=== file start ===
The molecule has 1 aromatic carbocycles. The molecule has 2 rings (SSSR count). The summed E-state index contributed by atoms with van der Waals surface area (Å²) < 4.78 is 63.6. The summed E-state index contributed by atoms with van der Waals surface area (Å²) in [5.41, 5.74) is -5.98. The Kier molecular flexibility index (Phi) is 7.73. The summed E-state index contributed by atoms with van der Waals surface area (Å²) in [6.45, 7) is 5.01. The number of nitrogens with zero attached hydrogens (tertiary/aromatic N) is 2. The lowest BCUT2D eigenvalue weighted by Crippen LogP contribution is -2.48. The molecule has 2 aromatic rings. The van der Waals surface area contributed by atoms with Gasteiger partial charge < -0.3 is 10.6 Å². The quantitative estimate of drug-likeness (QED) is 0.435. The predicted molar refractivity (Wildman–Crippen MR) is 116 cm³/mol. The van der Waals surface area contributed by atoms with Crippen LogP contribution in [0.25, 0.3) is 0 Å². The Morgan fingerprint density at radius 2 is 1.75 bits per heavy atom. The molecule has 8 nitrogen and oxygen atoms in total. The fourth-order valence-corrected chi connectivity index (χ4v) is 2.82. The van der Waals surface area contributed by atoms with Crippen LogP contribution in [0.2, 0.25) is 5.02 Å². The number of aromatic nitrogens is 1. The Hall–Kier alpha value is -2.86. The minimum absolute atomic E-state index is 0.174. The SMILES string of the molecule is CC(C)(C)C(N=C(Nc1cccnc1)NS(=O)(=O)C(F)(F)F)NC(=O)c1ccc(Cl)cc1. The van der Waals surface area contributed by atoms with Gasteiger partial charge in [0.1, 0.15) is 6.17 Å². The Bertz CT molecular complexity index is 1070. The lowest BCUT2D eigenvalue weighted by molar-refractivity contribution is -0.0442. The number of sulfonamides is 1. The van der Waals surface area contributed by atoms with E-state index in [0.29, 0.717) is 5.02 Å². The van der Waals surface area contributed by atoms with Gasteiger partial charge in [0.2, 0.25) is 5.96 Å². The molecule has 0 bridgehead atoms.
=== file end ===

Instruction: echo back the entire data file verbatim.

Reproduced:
The molecule has 1 aromatic carbocycles. The molecule has 2 rings (SSSR count). The summed E-state index contributed by atoms with van der Waals surface area (Å²) < 4.78 is 63.6. The summed E-state index contributed by atoms with van der Waals surface area (Å²) in [5.41, 5.74) is -5.98. The Kier molecular flexibility index (Phi) is 7.73. The summed E-state index contributed by atoms with van der Waals surface area (Å²) in [6.45, 7) is 5.01. The number of nitrogens with zero attached hydrogens (tertiary/aromatic N) is 2. The lowest BCUT2D eigenvalue weighted by Crippen LogP contribution is -2.48. The molecule has 2 aromatic rings. The van der Waals surface area contributed by atoms with Gasteiger partial charge < -0.3 is 10.6 Å². The quantitative estimate of drug-likeness (QED) is 0.435. The predicted molar refractivity (Wildman–Crippen MR) is 116 cm³/mol. The van der Waals surface area contributed by atoms with Crippen LogP contribution in [0.25, 0.3) is 0 Å². The Morgan fingerprint density at radius 2 is 1.75 bits per heavy atom. The molecule has 8 nitrogen and oxygen atoms in total. The fourth-order valence-corrected chi connectivity index (χ4v) is 2.82. The van der Waals surface area contributed by atoms with Crippen LogP contribution in [0.2, 0.25) is 5.02 Å². The number of aromatic nitrogens is 1. The Hall–Kier alpha value is -2.86. The minimum absolute atomic E-state index is 0.174. The SMILES string of the molecule is CC(C)(C)C(N=C(Nc1cccnc1)NS(=O)(=O)C(F)(F)F)NC(=O)c1ccc(Cl)cc1. The van der Waals surface area contributed by atoms with Gasteiger partial charge in [0.1, 0.15) is 6.17 Å². The Bertz CT molecular complexity index is 1070. The lowest BCUT2D eigenvalue weighted by molar-refractivity contribution is -0.0442. The number of sulfonamides is 1. The van der Waals surface area contributed by atoms with E-state index in [0.29, 0.717) is 5.02 Å². The van der Waals surface area contributed by atoms with Gasteiger partial charge in [0.2, 0.25) is 5.96 Å². The molecule has 0 bridgehead atoms.